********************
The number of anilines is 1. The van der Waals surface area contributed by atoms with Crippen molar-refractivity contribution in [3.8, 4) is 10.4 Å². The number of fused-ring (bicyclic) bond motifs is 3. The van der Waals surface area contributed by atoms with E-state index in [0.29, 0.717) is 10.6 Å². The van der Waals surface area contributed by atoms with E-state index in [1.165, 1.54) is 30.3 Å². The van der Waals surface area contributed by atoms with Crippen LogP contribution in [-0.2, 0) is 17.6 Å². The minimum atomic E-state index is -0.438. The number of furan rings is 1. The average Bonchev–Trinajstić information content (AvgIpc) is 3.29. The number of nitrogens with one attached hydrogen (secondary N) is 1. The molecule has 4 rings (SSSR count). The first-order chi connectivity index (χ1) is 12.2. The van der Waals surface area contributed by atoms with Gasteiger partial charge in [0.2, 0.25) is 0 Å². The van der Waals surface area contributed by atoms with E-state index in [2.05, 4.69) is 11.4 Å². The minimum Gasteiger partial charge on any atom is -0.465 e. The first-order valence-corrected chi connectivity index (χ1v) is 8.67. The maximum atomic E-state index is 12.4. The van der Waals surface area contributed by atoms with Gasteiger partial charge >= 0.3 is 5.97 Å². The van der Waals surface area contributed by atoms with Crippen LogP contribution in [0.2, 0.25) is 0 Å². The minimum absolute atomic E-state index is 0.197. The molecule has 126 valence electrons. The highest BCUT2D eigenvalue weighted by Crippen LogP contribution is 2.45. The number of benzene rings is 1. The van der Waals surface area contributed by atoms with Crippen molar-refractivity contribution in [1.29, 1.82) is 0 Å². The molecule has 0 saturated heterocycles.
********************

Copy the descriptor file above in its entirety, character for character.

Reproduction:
The number of anilines is 1. The van der Waals surface area contributed by atoms with Crippen molar-refractivity contribution in [3.8, 4) is 10.4 Å². The number of fused-ring (bicyclic) bond motifs is 3. The van der Waals surface area contributed by atoms with E-state index in [0.29, 0.717) is 10.6 Å². The van der Waals surface area contributed by atoms with E-state index in [1.165, 1.54) is 30.3 Å². The van der Waals surface area contributed by atoms with Crippen LogP contribution in [-0.2, 0) is 17.6 Å². The minimum atomic E-state index is -0.438. The number of furan rings is 1. The average Bonchev–Trinajstić information content (AvgIpc) is 3.29. The number of nitrogens with one attached hydrogen (secondary N) is 1. The molecule has 4 rings (SSSR count). The first-order chi connectivity index (χ1) is 12.2. The van der Waals surface area contributed by atoms with Gasteiger partial charge in [0.2, 0.25) is 0 Å². The van der Waals surface area contributed by atoms with E-state index in [2.05, 4.69) is 11.4 Å². The minimum Gasteiger partial charge on any atom is -0.465 e. The first-order valence-corrected chi connectivity index (χ1v) is 8.67. The maximum atomic E-state index is 12.4. The van der Waals surface area contributed by atoms with Gasteiger partial charge >= 0.3 is 5.97 Å². The van der Waals surface area contributed by atoms with Crippen LogP contribution in [0.2, 0.25) is 0 Å². The minimum absolute atomic E-state index is 0.197. The molecule has 126 valence electrons. The highest BCUT2D eigenvalue weighted by Crippen LogP contribution is 2.45. The number of benzene rings is 1. The van der Waals surface area contributed by atoms with Crippen molar-refractivity contribution in [1.29, 1.82) is 0 Å². The molecule has 0 saturated heterocycles.